However, Nollywood is starting to defy Barber’s widely-accepted definition of popular art, which states that all commercial popular arts are produced within the African informal sector. Nigerian films are increasingly disseminated through recognized official channels, as exemplified by the box office success of recent cinema-only releases, such as Kunle Afolayan’s The Figurine (2009) and Chineze Anyaene’s Ijé (2010). Nigerian films are also screened at the Festival panafricain du cinéma et de la télévision de Ouagadougou (FESPACO), the high-brow bastion of Francophone African films that had banned Nigerian products from its line-up in the recent past. The industry has also become the subject of countless academic articles and international film festivals; its practitioners are frequently invited to participate in film panels all over the world. Formal institutions are also becoming involved in the development of the industry. In January, President Goodluck Jonathan announced that the Bank of Industry would administer the $200 million Special Entertainment Fund (which includes support from the World Bank) as low-interest loans designed to improve training, production, and distribution.

But the embrace of the mainstream often means sacrificing inventiveness to regulation and standardized expectations.  The question remains: as Nollywood begins to interact with the formal economy, will it lose its mobility and accessibility as a popular art form? Or will this new development elevate Nigerian filmmaking to the same status as other established international film cultures, to be no longer derided as a low-cost novelty in guerilla filmmaking?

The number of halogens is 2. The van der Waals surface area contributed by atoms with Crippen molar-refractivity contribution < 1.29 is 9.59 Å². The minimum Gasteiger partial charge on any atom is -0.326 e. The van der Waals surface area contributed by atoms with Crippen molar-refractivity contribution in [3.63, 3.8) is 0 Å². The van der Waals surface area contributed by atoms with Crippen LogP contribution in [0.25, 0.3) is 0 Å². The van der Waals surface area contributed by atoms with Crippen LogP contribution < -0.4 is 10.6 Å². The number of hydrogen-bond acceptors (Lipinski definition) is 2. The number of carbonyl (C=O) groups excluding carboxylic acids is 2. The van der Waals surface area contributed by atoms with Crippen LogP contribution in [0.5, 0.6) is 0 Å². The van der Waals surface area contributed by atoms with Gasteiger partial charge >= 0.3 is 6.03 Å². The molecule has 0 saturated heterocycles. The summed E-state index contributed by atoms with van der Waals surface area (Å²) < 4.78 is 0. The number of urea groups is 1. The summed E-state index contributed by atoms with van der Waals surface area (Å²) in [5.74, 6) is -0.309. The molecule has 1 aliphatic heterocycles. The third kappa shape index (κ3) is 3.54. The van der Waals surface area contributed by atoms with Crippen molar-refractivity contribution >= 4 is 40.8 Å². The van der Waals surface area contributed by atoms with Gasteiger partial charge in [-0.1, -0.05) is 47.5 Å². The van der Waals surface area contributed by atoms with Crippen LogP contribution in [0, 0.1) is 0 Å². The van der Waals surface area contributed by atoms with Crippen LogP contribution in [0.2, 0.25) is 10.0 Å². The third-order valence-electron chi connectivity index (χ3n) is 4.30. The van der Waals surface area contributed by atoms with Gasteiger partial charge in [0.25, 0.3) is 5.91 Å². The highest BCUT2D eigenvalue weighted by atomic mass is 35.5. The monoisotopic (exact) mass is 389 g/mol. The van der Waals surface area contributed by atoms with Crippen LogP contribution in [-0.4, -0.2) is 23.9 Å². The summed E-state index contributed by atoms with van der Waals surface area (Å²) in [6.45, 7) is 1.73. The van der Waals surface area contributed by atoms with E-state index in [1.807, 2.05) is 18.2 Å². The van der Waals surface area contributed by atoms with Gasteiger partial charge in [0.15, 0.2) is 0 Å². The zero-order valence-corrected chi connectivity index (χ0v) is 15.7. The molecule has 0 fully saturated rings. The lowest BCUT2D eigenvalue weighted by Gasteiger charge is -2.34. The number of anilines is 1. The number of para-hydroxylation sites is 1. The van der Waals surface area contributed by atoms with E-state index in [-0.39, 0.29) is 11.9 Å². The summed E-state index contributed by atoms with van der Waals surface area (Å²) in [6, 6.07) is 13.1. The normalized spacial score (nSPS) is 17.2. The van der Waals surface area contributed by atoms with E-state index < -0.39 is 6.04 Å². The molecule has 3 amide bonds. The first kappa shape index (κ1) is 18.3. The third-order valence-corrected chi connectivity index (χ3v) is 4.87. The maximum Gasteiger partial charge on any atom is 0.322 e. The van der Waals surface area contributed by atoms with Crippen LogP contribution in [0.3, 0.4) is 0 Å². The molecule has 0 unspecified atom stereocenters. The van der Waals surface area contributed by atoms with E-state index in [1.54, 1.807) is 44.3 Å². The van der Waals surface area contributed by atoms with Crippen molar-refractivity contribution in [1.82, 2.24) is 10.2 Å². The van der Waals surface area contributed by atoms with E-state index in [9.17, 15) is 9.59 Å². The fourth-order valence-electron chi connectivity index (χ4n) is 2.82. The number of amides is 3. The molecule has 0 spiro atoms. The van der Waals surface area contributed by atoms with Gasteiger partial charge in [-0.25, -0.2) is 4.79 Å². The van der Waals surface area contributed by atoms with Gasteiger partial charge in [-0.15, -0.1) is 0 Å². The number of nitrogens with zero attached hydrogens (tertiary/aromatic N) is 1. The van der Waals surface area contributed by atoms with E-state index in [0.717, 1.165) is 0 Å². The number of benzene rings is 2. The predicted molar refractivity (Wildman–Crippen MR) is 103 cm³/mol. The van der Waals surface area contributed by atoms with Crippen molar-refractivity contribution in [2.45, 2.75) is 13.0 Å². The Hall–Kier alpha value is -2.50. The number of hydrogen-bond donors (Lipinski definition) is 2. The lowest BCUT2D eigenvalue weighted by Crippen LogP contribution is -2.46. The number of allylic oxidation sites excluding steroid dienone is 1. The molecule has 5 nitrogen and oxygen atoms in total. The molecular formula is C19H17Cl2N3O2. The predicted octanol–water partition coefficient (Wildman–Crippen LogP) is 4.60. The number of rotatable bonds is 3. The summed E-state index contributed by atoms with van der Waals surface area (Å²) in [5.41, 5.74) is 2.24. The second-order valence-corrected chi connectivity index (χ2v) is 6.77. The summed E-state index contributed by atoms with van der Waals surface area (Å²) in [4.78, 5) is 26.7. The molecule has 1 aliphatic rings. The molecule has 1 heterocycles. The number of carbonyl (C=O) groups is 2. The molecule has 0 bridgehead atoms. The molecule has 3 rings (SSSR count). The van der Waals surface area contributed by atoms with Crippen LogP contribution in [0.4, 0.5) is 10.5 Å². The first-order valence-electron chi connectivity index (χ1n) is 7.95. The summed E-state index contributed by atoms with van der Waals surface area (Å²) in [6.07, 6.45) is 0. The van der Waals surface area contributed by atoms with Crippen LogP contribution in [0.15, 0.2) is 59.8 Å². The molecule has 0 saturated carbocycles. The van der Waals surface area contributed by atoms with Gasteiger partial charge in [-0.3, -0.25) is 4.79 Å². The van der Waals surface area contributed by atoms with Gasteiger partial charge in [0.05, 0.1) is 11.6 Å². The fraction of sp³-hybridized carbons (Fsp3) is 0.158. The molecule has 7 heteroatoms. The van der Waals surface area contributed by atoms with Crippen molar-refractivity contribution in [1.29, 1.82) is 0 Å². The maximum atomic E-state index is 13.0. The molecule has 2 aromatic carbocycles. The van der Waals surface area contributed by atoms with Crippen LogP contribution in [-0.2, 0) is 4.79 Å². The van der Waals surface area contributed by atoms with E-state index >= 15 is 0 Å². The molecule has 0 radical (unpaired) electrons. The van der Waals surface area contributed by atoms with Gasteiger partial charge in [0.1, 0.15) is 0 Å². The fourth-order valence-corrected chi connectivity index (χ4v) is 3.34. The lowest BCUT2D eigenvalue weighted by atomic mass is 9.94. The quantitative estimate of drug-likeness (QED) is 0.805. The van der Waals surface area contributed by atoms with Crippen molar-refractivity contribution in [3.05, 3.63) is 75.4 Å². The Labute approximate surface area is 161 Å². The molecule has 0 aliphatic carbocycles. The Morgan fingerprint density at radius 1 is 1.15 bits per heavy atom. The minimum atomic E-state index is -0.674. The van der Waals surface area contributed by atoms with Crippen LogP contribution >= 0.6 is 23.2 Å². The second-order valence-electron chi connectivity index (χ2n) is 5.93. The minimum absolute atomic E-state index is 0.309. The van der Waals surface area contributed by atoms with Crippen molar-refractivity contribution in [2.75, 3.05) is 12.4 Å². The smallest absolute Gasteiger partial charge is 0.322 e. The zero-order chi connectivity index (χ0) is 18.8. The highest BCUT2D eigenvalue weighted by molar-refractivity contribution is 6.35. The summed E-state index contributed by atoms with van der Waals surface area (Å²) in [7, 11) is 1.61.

Bic Leu is a US Fulbright fellow researching the social impact of Nollywood at the University of Lagos. She regularly records her observations at www.findingnollywood.com. The views expressed here are her own and do not represent those of the Fulbright program or the US Department of State.

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Go out and buy The Guardian today, everyone! My article on New Nollywood’s innovative distribution methods is published under the Friday Review section. I’ve pasted the text below, or you can read the original web version here. Many thanks to Gabe for lending his editor’s eye to this piece.
Friday, 14 January 2011 00:00 By Bic Leu 

THE domestic and international media have been buzzing about the emergence of a New Nollywood. A wave of recent features — including Kunle Afolayan’s The Figurine and Chineze Anyaene’s Ijé — flout traditional Nollywood conventions such as low budgets and poor production value and eschew the Nigerian film industry’s straight-to-video format for a theatrical run. It appears that there is a new vigour among filmmakers to tackle the rampant piracy and poor distribution linkages that have plagued the industry.

Beyond piracy